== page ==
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Lord Vishnu with Lakshmi in Kshirasagara, the Ocean of Milk

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Lord Vishnu with Lakshmi in Kshirasagara, the Ocean of Milk
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In the sacred ocean of milk, situated in Vaikuntha Loka (Abode of Lord Shri Vishnu), Vishnu and Lakshmi are postured on a blissful and fully bloomed pink lotus placed on the multi headed large whitish snake, Sheshnaag, who serves Lordships in the form of a bed. Sheshnaag’s multi tongues symbolizes that while having a darshan of his presiding deities, he is chanting their holy names as a way of expressing his devotion towards them. Here Shri Vishnu is in his majestic chaturbhuja rupa and Shri Lakshmi ji in the Dwibhuja (two handed form).

Shri Lakshmi Devi resides on Shri Hari’s left lap and wears a ravishing red lehenga which consists of zari work all over in a horizontal pattern. She has adorned a delightful green chola with a stunning pink chunri over her head which is looking gorgeous and the golden border of the lehenga adds an alluring effect to the dress. The Goddess wears graceful maang tika of pearl and two pearl necklaces slightly covered by the chunri. The stone work on the chola’s sleeve’s golden border and the gold bangles in the hands having a pearl work on the top symbolizes that Devi Ji wants to provide pleasure to her husband and want to see her lover happy from her shringar. She has fair and whitish complexion which is winsome. Her hairs are gently managed which is an appealing feature.

As the scriptures mention, ‘Alankar Priya Vishnu’ (Vishnu appreciates shringar) , we can see that lord wears a beautiful piece of pearl necklace along with other gold and stone ornaments on chest, gold bangles and pearl bands in all of the four hands. Holding the alluring ayudhas (Conch, chakra, gada and lotus ) in the divine hands, Shri Narayana is looking attractive and handsome. His personality’s most pleasing feature is his blue complexion which is very unique and mesmerizing just like a bloomed lotus. He wears a royal golden crown decorated with pretty bundle of peacock feathers which draws everyone’s attention towards the madhurya form of the lord. His hairs are looking fabulous which makes him look very cute.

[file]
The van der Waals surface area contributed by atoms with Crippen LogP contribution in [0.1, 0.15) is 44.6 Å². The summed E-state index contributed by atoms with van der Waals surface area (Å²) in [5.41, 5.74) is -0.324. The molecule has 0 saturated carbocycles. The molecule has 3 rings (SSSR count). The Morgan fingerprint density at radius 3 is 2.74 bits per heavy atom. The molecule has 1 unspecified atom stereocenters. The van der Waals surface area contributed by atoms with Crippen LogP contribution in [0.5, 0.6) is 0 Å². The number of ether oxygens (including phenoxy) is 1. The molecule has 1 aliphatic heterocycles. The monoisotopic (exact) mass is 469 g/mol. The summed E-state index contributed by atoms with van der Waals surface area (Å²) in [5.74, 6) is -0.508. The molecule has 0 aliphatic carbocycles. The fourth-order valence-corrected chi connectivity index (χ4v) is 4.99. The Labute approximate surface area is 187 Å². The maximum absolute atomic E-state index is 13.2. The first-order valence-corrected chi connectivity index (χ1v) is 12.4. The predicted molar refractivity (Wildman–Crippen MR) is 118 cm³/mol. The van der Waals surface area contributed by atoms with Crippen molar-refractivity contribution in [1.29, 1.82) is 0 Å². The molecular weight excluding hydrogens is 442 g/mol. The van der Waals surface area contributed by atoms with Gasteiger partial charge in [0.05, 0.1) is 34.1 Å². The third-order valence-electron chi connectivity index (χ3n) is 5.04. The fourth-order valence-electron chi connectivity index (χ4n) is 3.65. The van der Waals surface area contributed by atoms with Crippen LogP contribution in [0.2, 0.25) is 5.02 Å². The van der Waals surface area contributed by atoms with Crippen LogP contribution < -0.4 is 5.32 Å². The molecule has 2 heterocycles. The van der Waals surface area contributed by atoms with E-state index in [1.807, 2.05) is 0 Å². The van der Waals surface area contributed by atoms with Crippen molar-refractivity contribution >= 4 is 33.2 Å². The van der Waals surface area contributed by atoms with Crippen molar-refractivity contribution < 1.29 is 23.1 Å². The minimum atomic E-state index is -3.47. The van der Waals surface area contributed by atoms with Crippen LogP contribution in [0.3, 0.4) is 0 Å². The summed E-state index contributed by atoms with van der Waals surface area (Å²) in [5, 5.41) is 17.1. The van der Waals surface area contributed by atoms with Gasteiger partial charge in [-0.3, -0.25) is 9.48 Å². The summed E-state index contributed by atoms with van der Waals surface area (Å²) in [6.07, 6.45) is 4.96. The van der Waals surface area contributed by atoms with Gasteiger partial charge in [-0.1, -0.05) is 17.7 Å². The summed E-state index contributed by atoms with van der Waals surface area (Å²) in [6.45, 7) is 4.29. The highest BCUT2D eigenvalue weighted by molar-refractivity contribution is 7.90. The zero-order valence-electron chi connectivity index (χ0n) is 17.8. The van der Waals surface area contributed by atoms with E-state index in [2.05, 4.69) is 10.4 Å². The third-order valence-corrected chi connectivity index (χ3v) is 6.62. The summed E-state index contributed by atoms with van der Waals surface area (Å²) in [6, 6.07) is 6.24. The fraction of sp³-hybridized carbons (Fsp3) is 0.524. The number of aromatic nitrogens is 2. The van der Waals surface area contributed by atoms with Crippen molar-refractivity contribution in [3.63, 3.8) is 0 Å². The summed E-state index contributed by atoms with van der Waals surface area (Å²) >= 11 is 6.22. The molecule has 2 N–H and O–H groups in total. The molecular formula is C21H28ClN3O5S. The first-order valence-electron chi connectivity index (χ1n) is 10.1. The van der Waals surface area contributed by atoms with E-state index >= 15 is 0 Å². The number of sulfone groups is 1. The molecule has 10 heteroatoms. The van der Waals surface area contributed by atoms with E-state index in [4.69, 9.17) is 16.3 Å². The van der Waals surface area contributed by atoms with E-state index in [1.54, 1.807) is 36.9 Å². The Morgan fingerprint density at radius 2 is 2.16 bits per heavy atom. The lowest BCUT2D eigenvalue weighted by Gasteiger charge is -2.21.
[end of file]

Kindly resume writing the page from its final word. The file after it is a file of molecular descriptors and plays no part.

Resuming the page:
Hence, as an overview the painting is truly a Kangra idiom of Pahari art revealing the secrets of the appearances and forms of the supreme personality of Godhead which makes a person easily understand the various lila’s of Bhagavan.

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Item Code: HJ72
Specifications:
Water Color on Paper
Artist: Navneet Parikh
11.5 inches X 15.5 inches
This great masterpiece of Indian art, rendered using the late eighteenth century Kangra idiom of Pahari art, the globally venerated art style, known for its exotic simplicity, soft and subdued colour-tones, perfect modeling and graceful figures, emotionally charged faces, and sensitive treatment of theme, represents the four-armed blue-bodied Vishnu seated along with Lakshmi, his consort, on a large lotus laid over the coils of the Great Serpent Shesh. In mythical tradition, lotus is Lakshmi’s seat, while the Great Serpent Shesh, Vishnu’s. The artist has innovated a new seat-form by blending the two traditions. This blend of traditions goes farther. Lord Vishnu’s crown has been crested with a row of peacock feathers, something typical to Lord Krishna, Vishnu’s incarnation, but not Vishnu himself.